The year 2000 saw the launch of the United Nations Global Compact. In this voluntary initiative, corporations commit to implement universal sustainability principles and to take steps to support UN goals. Just how effective is the initiative, and what must corporate efforts look like for it to have a sustainable impact promoting fairness and development? KfW Development Bank had a look at these issues at its Berlin Expert Talks on Globalisation in mid-November 2016.
“We are a guide dog, not a watchdog,” Executive Director Lise Kingo explained, describing the purpose of the Global Compact. Today, the initiative, which was launched by UN Secretary-General Kofi Annan in 2000 “to give globalisation a more trusted face,” comprises 9,148 businesses and more than 4,000 organisations from a total of 168 countries. By participating, corporations commit themselves to observing ten principles anchored in the UN on the environment, labour rights, anti-corruption and human rights. They are obliged to report on compliance with the principles in their activities in an annual Communication on Progress (COP). If they fail to do this, they are thrown out. “More than 5,000 businesses have already been delisted,” Kingo told the meeting.
The Sekem Group has participated in the Global Compact since 2004. The guiding notion of the initiative, which was founded in Egypt in 1977 (Sekem is Old Egyptian for “vitality”), is to link up economic, social and cultural development. In concrete terms, this means that Sekem turns desert areas into fertile land to practise biodynamic agriculture, generates upstream and downstream jobs and erects schools. The Medical Centre, opened in 1996, cares for staff, school pupils and the rural population in the neighbourhood. A university has also been founded.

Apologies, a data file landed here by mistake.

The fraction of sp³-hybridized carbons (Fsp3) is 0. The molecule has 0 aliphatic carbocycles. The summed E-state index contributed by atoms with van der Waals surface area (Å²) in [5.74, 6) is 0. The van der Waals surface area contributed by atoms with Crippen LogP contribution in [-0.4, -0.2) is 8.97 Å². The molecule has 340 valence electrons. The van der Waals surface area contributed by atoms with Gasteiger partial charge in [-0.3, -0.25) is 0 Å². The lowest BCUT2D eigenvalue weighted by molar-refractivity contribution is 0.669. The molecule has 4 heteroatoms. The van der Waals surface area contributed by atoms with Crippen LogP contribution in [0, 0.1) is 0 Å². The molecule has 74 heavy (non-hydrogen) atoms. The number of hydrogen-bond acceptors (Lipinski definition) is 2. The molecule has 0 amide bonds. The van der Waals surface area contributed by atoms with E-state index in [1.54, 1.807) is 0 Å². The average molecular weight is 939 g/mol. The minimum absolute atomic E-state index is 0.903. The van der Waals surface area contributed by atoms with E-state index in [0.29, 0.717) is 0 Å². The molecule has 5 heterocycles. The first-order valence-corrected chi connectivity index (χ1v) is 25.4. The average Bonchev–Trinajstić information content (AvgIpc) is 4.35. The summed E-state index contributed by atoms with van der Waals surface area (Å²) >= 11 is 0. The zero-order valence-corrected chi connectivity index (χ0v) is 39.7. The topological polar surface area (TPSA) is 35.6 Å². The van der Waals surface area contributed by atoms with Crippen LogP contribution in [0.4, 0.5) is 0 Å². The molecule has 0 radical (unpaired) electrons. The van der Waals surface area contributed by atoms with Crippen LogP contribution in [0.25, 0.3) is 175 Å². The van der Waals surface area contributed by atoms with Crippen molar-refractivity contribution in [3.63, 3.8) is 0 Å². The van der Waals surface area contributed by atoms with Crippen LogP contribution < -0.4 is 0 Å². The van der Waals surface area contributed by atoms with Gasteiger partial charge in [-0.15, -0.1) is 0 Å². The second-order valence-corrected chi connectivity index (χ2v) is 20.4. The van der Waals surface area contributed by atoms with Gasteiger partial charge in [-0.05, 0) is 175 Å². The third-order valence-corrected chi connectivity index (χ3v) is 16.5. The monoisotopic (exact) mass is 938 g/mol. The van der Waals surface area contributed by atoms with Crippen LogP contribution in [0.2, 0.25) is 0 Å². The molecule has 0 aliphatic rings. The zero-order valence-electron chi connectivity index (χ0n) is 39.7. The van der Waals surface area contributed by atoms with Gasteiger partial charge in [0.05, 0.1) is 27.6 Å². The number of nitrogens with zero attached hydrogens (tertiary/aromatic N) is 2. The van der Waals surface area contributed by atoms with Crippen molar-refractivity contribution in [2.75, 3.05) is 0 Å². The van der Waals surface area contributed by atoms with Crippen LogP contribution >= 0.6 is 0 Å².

Under the Slogan “Plug in the world”, the Berlin-based company Mobisol provides low-income customers in Africa with solar home systems. These systems can be installed in just 1.5 hours and can power LED lamps and radios, televisions and refrigerators. They can also be used to charge mobile phones, giving households the opportunity to run small businesses at the same time. “We have estimated that around 30 per cent of our customers are generating an income with our appliances,” says Chief Operation Officer Joachim Hauschopp. “On average, this amounts to 35 US dollars a month.” So far, 50,000 solar home systems from Mobisol have been supplying just below 300,000 people with environmentally friendly power. Payment is via SMS, and there is a 36-month hire purchase option. The company’s own academies provide local training, while its repair shops create jobs and local value added.
So is everything hunky-dory with corporate responsibility? “With our firm, and we are talking about 100 staff in Berlin und 500 in Africa, we are in good control of developments,” says Hauschopp. However, the supply chains are complex. Even though it is familiar with many of its Asian suppliers, this medium-sized company has difficulty ascertaining whether the high environmental and social standards are complied with right at the end of the chain, the COO explains. Sekem’s Sustainable Development Officer, Maximilian Abouleish-Boes, is above all worried about bureaucratic hurdles when it comes to gaining access to new areas to create fertile land in the desert. “We are asking ourselves why the government isn’t offering more support for this important task,” Abouleish-Boes says.
The question remains whether the Sustainable Development Goals are helping the companies to implement their ambitious goals. “I can’t really see any major support,” Abouleish-Boes maintains. But he adds that topics that one has long been campaigning for, such as reducing carbon dioxide emissions in agriculture and promoting land restoration instead of land degradation, are now being highlighted by the SDGs. “Our activities relate to a number of the SDGs, such as access to affordable renewable energy and promoting education,” Hauschopp explains. “I think that the SDGs do help. For example, many countries in Africa are now pursuing an entirely different approach in electrification by opting for off-grid in rural areas and only pursuing ‘big’ strategies’ where large amounts of electricity are really needed.”
Silvia Richter, editor, Rural 21